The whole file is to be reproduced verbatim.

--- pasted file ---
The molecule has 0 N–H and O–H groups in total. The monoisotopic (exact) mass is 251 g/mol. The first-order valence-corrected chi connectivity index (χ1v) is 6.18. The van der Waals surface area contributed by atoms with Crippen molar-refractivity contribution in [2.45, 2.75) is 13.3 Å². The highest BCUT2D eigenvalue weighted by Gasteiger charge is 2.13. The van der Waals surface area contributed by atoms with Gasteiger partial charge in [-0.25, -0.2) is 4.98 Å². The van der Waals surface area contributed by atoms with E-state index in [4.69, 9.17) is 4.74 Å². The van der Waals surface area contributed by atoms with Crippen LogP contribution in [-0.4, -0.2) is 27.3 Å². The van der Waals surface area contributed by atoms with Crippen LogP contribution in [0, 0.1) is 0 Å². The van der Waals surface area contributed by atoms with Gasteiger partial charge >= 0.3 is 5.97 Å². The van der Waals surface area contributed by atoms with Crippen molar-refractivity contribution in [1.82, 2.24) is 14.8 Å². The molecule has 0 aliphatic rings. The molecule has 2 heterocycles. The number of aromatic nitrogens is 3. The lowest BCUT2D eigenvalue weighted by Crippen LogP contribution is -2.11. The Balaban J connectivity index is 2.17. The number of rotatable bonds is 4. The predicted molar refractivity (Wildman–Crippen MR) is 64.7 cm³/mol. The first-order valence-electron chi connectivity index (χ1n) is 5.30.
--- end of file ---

The molecule has 0 N–H and O–H groups in total. The monoisotopic (exact) mass is 251 g/mol. The first-order valence-corrected chi connectivity index (χ1v) is 6.18. The van der Waals surface area contributed by atoms with Crippen molar-refractivity contribution in [2.45, 2.75) is 13.3 Å². The highest BCUT2D eigenvalue weighted by Gasteiger charge is 2.13. The van der Waals surface area contributed by atoms with Gasteiger partial charge in [-0.25, -0.2) is 4.98 Å². The van der Waals surface area contributed by atoms with E-state index in [4.69, 9.17) is 4.74 Å². The van der Waals surface area contributed by atoms with Crippen LogP contribution in [-0.4, -0.2) is 27.3 Å². The van der Waals surface area contributed by atoms with Crippen LogP contribution in [0, 0.1) is 0 Å². The van der Waals surface area contributed by atoms with Gasteiger partial charge >= 0.3 is 5.97 Å². The van der Waals surface area contributed by atoms with Crippen molar-refractivity contribution in [1.82, 2.24) is 14.8 Å². The molecule has 0 aliphatic rings. The molecule has 2 heterocycles. The number of aromatic nitrogens is 3. The lowest BCUT2D eigenvalue weighted by Crippen LogP contribution is -2.11. The Balaban J connectivity index is 2.17. The number of rotatable bonds is 4. The predicted molar refractivity (Wildman–Crippen MR) is 64.7 cm³/mol. The first-order valence-electron chi connectivity index (χ1n) is 5.30.